So when a person who is constantly ‘fired up’ suddenly wants to release muscle tension, their personality will become involved. Instead of mindfully listening to the feedback from the sensors within their muscles and noticing the end range of their movement, their approach becomes very different. With their very strong will power, they are determined to continue to aim towards ‘goals’ of attaining a certain range by X amount of time. This mindset is moving away from mindfulness to an ego centric mindset. At this point, they are putting further pressure on themselves and tightening their muscles. This is all happening subconsciously. Due to very common scenarios such as this, I have seen clients over the years who have sustained injuries from stretching because they are unable to read the sensory feedback from their body. When I introduce them to PANDICULATION, they are amazed how powerful the 3 step process is. However before I introduce pandiculation to you further, let me share some information from others in the field of health in regards to stretching.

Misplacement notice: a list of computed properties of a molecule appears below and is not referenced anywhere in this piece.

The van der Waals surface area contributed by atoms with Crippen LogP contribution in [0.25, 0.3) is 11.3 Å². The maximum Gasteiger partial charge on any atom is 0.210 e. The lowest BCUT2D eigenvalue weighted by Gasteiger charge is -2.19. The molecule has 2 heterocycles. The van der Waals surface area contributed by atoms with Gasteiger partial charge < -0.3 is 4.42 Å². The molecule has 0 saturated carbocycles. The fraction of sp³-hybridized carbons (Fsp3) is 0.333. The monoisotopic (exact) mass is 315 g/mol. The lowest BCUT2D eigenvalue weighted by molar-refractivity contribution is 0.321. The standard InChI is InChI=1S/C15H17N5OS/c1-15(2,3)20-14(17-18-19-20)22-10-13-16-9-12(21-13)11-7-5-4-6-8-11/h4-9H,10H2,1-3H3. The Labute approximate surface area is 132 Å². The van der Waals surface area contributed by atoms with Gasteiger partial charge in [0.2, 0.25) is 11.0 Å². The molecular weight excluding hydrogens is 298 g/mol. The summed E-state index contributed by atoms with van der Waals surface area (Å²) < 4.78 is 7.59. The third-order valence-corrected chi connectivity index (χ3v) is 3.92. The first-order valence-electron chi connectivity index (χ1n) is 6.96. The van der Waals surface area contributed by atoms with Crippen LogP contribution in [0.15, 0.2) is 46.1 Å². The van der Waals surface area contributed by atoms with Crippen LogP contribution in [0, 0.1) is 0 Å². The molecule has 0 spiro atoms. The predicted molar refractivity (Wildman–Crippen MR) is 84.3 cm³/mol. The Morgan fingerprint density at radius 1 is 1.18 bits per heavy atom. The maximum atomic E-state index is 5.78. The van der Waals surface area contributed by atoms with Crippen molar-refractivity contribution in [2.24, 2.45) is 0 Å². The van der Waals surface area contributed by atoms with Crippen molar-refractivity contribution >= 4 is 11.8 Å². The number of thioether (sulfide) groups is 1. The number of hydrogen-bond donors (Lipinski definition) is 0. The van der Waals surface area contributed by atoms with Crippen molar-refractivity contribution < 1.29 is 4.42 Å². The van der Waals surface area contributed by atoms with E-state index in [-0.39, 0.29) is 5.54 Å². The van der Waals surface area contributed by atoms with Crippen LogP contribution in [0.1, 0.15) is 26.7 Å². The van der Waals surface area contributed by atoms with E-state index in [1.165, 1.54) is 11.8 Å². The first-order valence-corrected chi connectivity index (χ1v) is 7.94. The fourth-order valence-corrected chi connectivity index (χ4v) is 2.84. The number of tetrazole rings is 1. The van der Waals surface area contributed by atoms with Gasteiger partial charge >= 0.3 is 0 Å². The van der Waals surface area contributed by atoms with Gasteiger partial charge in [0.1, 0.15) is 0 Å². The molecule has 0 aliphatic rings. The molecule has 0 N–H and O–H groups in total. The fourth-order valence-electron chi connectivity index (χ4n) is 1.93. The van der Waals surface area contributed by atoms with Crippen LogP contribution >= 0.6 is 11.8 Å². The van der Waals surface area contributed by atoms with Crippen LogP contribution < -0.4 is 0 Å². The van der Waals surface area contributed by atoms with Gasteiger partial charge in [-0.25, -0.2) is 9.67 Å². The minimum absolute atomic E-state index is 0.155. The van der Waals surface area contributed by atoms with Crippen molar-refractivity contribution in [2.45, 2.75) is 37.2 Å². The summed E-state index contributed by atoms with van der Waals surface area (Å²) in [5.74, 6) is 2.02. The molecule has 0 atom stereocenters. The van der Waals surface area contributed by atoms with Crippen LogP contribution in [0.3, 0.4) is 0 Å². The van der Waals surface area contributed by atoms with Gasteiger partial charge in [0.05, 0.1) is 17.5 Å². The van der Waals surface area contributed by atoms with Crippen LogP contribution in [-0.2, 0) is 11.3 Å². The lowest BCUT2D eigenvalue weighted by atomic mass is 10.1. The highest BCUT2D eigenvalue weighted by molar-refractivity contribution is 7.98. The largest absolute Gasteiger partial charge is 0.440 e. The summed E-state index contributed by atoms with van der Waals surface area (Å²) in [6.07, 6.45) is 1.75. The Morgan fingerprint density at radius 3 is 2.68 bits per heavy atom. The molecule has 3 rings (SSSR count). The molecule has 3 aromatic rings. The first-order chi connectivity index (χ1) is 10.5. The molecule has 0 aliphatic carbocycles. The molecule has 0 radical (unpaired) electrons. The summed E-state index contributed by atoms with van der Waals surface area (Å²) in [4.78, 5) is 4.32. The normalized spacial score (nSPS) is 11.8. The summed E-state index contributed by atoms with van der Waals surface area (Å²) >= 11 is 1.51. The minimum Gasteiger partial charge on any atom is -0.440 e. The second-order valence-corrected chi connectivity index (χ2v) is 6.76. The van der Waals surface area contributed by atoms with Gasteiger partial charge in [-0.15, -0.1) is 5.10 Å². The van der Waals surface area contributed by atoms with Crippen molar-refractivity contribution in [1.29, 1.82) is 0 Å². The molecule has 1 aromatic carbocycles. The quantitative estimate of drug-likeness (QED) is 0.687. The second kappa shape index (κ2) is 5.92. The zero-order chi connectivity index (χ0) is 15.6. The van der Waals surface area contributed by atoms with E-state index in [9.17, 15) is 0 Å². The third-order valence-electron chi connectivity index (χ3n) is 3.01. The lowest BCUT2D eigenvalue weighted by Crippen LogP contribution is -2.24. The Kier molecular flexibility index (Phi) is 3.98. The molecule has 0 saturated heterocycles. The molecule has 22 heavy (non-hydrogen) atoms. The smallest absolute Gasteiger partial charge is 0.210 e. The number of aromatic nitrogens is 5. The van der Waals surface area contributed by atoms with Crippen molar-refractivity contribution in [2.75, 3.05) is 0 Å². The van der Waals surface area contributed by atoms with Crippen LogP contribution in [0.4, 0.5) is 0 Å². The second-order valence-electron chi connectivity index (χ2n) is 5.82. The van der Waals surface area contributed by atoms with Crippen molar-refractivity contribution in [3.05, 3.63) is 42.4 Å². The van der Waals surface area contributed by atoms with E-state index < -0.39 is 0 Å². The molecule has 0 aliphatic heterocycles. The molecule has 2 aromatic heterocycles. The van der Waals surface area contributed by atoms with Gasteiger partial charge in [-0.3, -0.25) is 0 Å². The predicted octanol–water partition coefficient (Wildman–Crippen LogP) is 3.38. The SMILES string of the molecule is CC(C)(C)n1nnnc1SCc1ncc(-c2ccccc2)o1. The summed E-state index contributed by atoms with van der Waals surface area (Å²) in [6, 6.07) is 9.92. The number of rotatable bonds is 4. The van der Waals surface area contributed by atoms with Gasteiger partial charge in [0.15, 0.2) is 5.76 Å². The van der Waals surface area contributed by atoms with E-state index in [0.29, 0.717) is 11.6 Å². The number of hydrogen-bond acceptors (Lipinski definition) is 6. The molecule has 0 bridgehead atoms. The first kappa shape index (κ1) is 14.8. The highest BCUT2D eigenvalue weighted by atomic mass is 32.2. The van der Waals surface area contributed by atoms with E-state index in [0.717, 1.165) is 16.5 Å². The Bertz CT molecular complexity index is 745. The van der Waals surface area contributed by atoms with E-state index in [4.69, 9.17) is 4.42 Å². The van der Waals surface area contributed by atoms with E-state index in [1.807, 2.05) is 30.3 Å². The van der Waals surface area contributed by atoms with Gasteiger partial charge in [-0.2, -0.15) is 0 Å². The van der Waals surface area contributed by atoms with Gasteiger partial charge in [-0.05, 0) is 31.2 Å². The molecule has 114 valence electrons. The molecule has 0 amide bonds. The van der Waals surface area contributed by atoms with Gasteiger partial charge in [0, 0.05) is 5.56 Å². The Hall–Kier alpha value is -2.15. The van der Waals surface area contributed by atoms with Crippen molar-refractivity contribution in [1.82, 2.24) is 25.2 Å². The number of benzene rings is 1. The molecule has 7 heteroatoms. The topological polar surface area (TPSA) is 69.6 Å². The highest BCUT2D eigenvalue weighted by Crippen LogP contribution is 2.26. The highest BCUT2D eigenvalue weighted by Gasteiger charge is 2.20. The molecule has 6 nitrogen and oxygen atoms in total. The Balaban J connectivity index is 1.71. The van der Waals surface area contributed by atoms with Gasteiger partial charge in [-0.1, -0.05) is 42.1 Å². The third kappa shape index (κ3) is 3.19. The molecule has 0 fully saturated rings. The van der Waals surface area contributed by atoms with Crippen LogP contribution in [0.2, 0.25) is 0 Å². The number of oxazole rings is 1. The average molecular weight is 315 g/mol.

Keeping up to date

If you are a regular reader of my Facebook posts (@TotalSomatics), you will see recently I shared an article from The article was entitled “Why the Australia Ballet dancers quit stretching.” The article highlighted a decade long study look at stretching. The experts are realizing that slowly moving the body before and after dancing has many more benefits than stretching. Movement involves muscle memory (a functional practice), which is actually what pandiculation is designed to do.

According to Sue Mayes, head physiotherapist at The Australian Ballet, she reveals the following,

“Muscles shouldn’t be passively stretched and many of our dancers were doing calf stretching on wooden boxes with a decline on them. They are in every studio for the dancers to stretch out their calves, so we have removed all the calf stretching blocks from the studios and educated the dancers on the importance of not stretching their calves out; and now it’s very rare; I don’t ever see a dancer stretching their calves. Over time we have seen significant reduction in calf tears. We have since been trying to change the dialogue because when you say the word “stretch” or “flexibility” people assume that it is a passive stretch and that you’re stretching out tissues and elongating them in a passive way, like a dancer sitting in side splits, but is that functional? When a dancer is on stage, they never stay in passive positions; they’re dancing dynamically and moving in and out of these extreme ranges of movement. Dancers need optimal range of movement, they need to be able to move their limbs through extreme ranges of movement, but it should be in a really active controlled way that they do that.”